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No home for dance collectibles


Scholar Mohan Khokhar had put together a remarkable collection of dance memorabilia. For over four decades he tried to find a home for the collectibles and today his son continues with the mission.

The latest issue of Attendance, India's only dance magazine, is dedicated to Mohan Khokhar. It is not a name that many will recognise, but dance lovers know him as the man who worked for more than 50 years to create a mammoth collection related to Indian dance. And all that the recluse, who lived a quiet life in New Delhi's Rajinder Nagar barsaati, wanted in return was a place to house it.

When Khokhar was conferred the Sangeet Natak Academy award for his contribution to dance in 1997, he hoped that he would finally find a home for his collection. But an embittered Khokhar, fighting a losing battle with cancer, had to abandon his dream and move to Chennai to be looked after by his wife, the eminent dancer and actress MK Saroja Devi.

As the inheritor of this collection and a dance historian himself, son Ashish Khokhar says that he has not lost hope yet. "I've tried everything, knocked on several doors, but nothing works. The truth is no one cares and the government least of all. I'm truly at my wits' end, " he says.

The Khokhar family is now settled in Chennai and unable to lobby for space or patronage. "It's sad but true that the rest of India does not exist for the cultural bureaucracy of Delhi. But my mother, who'll soon turn 80, and I will still not lose hope. I've stuck to Attendance, now in its 12th year, with not a rupee of support from anyone, to keep Mohanji's vision alive, " says Ashish.

Visitors to his father's Delhi home crammed with dance objets d'art and memorabilia would often be startled by the range of collectibles: masks, shadow puppets, newspaper cuttings, magazines and pamphlets dating back to the 1940s, match boxes, coasters, paintings, textiles, photographs, just about anything connected to choreography. But Khokhar, as he'd once told this writer, didn't consciously set out to build a collection. It started inadvertently when he started taking notes for his research work.

Being a dancer helped. A Sikh by birth, Khokhar became interested in dance when the girl he was infatuated with, Rani, started learning Kathak. Much to his family's chagrin, he too enrolled in the same dance school as her. In time, he lost interest in Rani, but not in dance. Having seen legendary dancers such as Ram Gopal and Uday Shankar perform on stage, Khokhar was hooked. He first enrolled in Zohra Sehgal's school in Mumbai and then went to Madras where he joined Kalakshetra and graduated as Rukmini Devi Arundale's first male North Indian student.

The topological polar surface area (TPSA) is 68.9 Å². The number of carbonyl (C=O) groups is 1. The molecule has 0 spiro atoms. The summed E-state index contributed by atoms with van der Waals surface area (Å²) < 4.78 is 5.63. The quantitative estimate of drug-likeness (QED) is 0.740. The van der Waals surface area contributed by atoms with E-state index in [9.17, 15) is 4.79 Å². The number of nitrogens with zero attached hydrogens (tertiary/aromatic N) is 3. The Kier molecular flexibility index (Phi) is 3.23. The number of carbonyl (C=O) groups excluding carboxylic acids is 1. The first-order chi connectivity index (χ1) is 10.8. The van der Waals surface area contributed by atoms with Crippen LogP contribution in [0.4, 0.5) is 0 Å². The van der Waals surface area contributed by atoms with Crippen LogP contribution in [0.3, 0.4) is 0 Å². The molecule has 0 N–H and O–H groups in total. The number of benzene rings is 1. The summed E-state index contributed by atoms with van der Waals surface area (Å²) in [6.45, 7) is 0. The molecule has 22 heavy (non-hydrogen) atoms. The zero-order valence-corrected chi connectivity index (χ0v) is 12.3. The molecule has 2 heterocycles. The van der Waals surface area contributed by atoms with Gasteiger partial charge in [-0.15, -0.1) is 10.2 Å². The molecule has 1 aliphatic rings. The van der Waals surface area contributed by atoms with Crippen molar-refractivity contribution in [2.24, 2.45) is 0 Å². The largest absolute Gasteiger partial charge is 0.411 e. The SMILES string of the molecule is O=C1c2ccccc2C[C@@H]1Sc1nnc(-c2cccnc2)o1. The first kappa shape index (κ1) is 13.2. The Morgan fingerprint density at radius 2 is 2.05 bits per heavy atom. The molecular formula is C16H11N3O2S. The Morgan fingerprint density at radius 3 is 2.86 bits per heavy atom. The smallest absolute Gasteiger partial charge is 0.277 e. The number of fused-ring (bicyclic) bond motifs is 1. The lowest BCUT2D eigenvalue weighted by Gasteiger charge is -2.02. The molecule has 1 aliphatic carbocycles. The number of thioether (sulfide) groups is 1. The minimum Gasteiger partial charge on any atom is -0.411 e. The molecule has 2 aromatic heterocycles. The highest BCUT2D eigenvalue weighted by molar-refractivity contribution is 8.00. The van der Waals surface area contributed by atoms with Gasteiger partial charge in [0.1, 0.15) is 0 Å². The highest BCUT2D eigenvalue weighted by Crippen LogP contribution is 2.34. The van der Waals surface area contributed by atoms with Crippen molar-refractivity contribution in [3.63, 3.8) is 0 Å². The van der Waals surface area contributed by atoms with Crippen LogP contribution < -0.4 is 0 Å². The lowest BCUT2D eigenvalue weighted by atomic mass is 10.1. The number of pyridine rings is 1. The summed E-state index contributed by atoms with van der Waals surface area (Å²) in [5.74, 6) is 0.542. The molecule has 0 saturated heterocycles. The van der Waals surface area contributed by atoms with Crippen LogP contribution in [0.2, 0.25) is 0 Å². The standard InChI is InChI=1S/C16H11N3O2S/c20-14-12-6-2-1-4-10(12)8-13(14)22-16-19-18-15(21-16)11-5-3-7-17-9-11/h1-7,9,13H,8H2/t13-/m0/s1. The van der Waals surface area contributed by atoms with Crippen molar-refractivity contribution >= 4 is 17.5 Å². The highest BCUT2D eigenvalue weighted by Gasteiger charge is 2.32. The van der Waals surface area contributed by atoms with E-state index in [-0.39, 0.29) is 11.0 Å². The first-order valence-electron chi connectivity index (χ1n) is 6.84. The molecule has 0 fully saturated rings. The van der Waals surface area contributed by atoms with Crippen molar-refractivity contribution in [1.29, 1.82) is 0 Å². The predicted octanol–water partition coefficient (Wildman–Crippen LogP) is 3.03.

It was here, while trying to understand the nuances of Bharatnatyam, that Khokhar started reading up and copying chapters for his own reference from books at the famous Adayar Library. In the '50s, on his travels across the country as a scholar and head of the dance department of Baroda University, Khokhar did extensive research on diverse Indian dance forms such as Kuchipudi, Bhagavata Mela Nataka and Theyyam.

These travels also gave him ample opportunity to pick up some rare and unusual objects - even kitsch, as long as they carried dance motifs. "Nothing is unimportant for me. Thus if I find a hideous plastic piece of a Nataraja costing less than a rupee, I would grab it, for in the historical context, each item has its own relevance, " he had said of his passion.

It was this collection that stunned Genevieve Oswald, the curator of the dance section at the Lincoln Centre, New York, who'd been travelling across Asia in the mid- '70s in search of material for the museum. Khokhar had offered her his collection, distressed by the apathy he faced: "You take it, it is yours. This country of mine has no value for it. "

Oswald replied that she would have liked to take the collection valued then at $75, 000 home, but it belonged in India. "It would be a tragedy if it left your country. If it were here, it would rank among the most distinguished and important we own. Certainly this would be the foundation of a truly superb Asian archive. Since Indian dance is the basis of all Asian dance, it is essential that the representation of India be prodigious. Your collection is superb. It is complete, it deserves proper cataloguing, proper housing and the dissemination of knowledge about it throughout the world, " Oswald said.

That was in the '70s, and even now, 40 years later, Khokhar's collection still awaits a home.

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